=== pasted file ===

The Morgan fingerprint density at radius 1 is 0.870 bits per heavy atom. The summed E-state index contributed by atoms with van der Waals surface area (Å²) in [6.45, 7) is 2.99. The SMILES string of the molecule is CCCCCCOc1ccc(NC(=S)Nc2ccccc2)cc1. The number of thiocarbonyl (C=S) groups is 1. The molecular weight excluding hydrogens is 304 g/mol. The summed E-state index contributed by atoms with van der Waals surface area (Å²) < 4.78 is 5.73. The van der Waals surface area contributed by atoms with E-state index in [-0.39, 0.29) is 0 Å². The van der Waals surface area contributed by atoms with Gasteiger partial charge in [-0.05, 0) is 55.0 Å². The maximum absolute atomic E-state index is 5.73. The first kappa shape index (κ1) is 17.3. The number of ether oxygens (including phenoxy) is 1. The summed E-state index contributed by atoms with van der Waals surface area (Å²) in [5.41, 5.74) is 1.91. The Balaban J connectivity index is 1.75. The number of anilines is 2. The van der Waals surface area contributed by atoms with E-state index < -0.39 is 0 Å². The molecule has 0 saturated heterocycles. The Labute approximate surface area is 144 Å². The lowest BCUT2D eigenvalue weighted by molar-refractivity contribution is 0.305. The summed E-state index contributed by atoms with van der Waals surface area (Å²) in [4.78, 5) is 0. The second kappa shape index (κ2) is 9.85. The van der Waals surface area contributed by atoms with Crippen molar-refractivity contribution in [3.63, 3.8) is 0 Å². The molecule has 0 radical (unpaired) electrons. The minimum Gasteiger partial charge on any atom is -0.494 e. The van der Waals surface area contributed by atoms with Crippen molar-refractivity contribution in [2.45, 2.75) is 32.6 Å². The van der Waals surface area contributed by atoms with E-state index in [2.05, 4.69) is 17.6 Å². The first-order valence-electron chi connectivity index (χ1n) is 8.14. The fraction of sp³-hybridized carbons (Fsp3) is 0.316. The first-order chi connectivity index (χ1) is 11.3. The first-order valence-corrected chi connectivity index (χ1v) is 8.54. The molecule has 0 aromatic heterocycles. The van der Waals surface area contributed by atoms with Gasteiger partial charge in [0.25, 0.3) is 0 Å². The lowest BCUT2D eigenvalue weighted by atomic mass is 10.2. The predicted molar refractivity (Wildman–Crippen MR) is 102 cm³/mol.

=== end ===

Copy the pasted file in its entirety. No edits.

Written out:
The Morgan fingerprint density at radius 1 is 0.870 bits per heavy atom. The summed E-state index contributed by atoms with van der Waals surface area (Å²) in [6.45, 7) is 2.99. The SMILES string of the molecule is CCCCCCOc1ccc(NC(=S)Nc2ccccc2)cc1. The number of thiocarbonyl (C=S) groups is 1. The molecular weight excluding hydrogens is 304 g/mol. The summed E-state index contributed by atoms with van der Waals surface area (Å²) < 4.78 is 5.73. The van der Waals surface area contributed by atoms with E-state index in [-0.39, 0.29) is 0 Å². The van der Waals surface area contributed by atoms with Gasteiger partial charge in [-0.05, 0) is 55.0 Å². The maximum absolute atomic E-state index is 5.73. The first kappa shape index (κ1) is 17.3. The number of ether oxygens (including phenoxy) is 1. The summed E-state index contributed by atoms with van der Waals surface area (Å²) in [5.41, 5.74) is 1.91. The Balaban J connectivity index is 1.75. The number of anilines is 2. The van der Waals surface area contributed by atoms with E-state index < -0.39 is 0 Å². The molecule has 0 saturated heterocycles. The Labute approximate surface area is 144 Å². The lowest BCUT2D eigenvalue weighted by molar-refractivity contribution is 0.305. The summed E-state index contributed by atoms with van der Waals surface area (Å²) in [4.78, 5) is 0. The second kappa shape index (κ2) is 9.85. The van der Waals surface area contributed by atoms with Crippen molar-refractivity contribution in [3.63, 3.8) is 0 Å². The molecule has 0 radical (unpaired) electrons. The minimum Gasteiger partial charge on any atom is -0.494 e. The van der Waals surface area contributed by atoms with Crippen molar-refractivity contribution in [2.45, 2.75) is 32.6 Å². The van der Waals surface area contributed by atoms with E-state index in [2.05, 4.69) is 17.6 Å². The first-order valence-electron chi connectivity index (χ1n) is 8.14. The fraction of sp³-hybridized carbons (Fsp3) is 0.316. The first-order chi connectivity index (χ1) is 11.3. The first-order valence-corrected chi connectivity index (χ1v) is 8.54. The molecule has 0 aromatic heterocycles. The van der Waals surface area contributed by atoms with Gasteiger partial charge in [0.25, 0.3) is 0 Å². The lowest BCUT2D eigenvalue weighted by atomic mass is 10.2. The predicted molar refractivity (Wildman–Crippen MR) is 102 cm³/mol.